By Miranda Spetaccino
County College of Morris Health Services, along with the Icla da Silva Foundation, are hosting a “Be The Match” Bone Marrow Drive from 10 a.m. to 4 p.m. Thursday, Feb. 23 in the Student Center Lobby and Tuesday Feb. 28 in the B Café Alcove area, located across from Cohen Café.
The drive will consist of a registration and a cheek swab, and is open to CCM students, faculty and staff ages 18 to 40.
The Icla da Silva Foundation is the largest recruitment center for the Be The Match Registry in the United States, with offices throughout the east coast and Puerto Rico, according to their website. Their focus is on deversifying the registry.
“Right now in the registry there are 13 million people and 70 percent is Caucasian,” said Lauren Wollny, a community engagement representative at the foundation. “So that leaves patients that are of any diverse tissue type a very hard time of finding a match. You’re more likely of matching within your same ancestry.”
Joining the Be The Match Registry only takes about five minutes out of the day, and the results could possibly save someone’s life, said Wollny.
“We’re asking people to sign up, fill out a form, and do a cheek swab to potentially donate in the future. It doesn’t mean that they’re going to absolutely donate,” Wollny said. “You only donate when you match someone, which is very rare.”
Once a person joins the national registry, they remain eligible to match with a patient in need right up until the day they turn 61 years old. If matched, they would have a basic health screening over the phone and from there go through a series of tests and exams to determine if they are a patient’s best match.
According to Be The Match’s website, 1 in 40 registry members will be called for additional testing, 1 in 300 will be selected as the best possible donor for a patient, and only about 1 in 430 will actually donate.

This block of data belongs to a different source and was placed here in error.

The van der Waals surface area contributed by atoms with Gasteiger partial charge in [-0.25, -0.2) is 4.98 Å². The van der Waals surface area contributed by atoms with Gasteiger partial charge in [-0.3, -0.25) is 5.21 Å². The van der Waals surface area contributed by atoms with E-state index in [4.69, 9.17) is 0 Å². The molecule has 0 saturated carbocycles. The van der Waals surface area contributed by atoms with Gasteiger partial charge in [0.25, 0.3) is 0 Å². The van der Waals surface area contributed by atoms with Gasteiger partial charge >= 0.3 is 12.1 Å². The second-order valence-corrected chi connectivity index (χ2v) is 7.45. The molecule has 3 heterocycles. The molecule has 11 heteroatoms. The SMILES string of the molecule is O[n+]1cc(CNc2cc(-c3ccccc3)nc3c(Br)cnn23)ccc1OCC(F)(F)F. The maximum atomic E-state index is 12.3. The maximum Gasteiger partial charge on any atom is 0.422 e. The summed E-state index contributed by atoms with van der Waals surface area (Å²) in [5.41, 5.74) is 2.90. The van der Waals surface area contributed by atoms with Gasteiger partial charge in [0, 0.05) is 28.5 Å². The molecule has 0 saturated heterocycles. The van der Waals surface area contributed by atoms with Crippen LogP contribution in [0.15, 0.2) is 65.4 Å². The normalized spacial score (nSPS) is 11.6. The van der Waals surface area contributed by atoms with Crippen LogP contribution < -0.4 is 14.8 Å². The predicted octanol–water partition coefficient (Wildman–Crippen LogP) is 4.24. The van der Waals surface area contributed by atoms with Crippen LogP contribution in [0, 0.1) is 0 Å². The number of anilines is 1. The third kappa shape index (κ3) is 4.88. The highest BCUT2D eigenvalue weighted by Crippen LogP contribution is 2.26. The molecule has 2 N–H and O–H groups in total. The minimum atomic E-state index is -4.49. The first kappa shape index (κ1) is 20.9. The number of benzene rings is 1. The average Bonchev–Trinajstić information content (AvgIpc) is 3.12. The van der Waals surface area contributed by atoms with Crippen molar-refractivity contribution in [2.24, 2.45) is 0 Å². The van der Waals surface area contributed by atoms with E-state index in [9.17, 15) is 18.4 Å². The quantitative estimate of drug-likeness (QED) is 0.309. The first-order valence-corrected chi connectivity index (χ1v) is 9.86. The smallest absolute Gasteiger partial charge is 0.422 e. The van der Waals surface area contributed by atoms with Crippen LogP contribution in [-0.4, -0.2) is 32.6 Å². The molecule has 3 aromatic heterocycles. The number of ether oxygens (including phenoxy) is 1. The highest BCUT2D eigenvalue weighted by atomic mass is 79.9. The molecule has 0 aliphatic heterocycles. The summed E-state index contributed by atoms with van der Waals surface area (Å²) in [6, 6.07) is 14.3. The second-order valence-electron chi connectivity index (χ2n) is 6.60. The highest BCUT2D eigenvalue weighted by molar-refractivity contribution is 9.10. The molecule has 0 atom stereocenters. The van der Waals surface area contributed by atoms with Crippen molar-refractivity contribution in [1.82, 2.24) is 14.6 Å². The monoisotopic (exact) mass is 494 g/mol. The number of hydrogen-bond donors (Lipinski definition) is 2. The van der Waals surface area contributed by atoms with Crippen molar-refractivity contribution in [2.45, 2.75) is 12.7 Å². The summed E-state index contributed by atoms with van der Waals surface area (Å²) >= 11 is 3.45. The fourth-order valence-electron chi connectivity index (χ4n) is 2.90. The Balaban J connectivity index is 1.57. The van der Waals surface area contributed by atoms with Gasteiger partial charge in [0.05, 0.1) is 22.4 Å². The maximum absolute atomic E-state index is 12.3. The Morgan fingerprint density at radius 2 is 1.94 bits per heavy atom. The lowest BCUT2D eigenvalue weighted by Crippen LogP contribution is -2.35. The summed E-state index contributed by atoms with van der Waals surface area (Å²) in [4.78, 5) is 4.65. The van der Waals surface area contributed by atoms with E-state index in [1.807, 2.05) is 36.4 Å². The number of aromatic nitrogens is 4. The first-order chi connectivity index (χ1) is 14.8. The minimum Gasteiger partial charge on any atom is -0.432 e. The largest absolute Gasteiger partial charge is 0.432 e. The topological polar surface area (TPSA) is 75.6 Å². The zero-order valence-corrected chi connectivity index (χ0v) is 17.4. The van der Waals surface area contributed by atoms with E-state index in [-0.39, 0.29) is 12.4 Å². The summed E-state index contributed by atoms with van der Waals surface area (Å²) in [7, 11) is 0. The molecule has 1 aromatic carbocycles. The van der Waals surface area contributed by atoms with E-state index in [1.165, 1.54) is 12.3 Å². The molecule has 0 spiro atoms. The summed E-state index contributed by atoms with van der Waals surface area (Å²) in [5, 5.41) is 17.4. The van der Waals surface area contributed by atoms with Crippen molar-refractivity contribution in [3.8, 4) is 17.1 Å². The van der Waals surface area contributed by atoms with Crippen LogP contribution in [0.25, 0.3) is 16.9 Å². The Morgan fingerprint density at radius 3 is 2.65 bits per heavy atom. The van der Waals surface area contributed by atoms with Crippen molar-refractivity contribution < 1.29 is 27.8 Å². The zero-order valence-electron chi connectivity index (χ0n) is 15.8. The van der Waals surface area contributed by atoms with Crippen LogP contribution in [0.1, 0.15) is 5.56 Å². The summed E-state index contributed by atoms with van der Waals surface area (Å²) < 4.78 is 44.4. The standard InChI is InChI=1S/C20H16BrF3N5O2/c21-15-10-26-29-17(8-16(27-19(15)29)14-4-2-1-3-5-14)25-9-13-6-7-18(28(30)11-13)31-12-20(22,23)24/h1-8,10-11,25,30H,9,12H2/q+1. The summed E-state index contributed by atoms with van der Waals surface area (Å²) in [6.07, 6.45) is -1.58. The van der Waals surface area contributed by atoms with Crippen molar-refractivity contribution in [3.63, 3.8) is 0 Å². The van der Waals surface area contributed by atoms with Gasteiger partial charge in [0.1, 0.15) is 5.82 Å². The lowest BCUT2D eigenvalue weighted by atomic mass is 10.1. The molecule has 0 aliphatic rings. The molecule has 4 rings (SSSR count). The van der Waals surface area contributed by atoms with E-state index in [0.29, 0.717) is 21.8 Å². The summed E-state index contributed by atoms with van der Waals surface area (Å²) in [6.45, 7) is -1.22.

Wollny went on to say that a substantial challenge when it comes to drumming up donors is spreading the word about what the bone marrow registry actually is.
To her point, Jeremy Tsonton , a communication major at CCM, said that he is not sure whether he will attend the drive.
“ I don’t know enough about the drive,” Tsonton said.
Tsonton said that maybe if he knew more about the registry, he would attend the drive. He said he would donate if matched with anyone.
“I mean I’m an organ donor so I’m kind of all for that stuff,” Tsonton said.
Maggie Pierce, a humanities and social sciences major at CCM, said that although she was not aware of the drive, she, like Tsonton, would consider joining the registry and subsequently donating bone marrow.
“I always to try help people and make their lives more positive,” Pierce said. “I’ve never really been freaked out about doctors or needles or blood or anything like that, so actually donating wouldn’t be an issue.”
For more information about the drive or about volunteering for the drive, contact Health Services at 973-328-5160, or Lauren Wollny at 973-647-5845 or by email at Lauren@icla.org.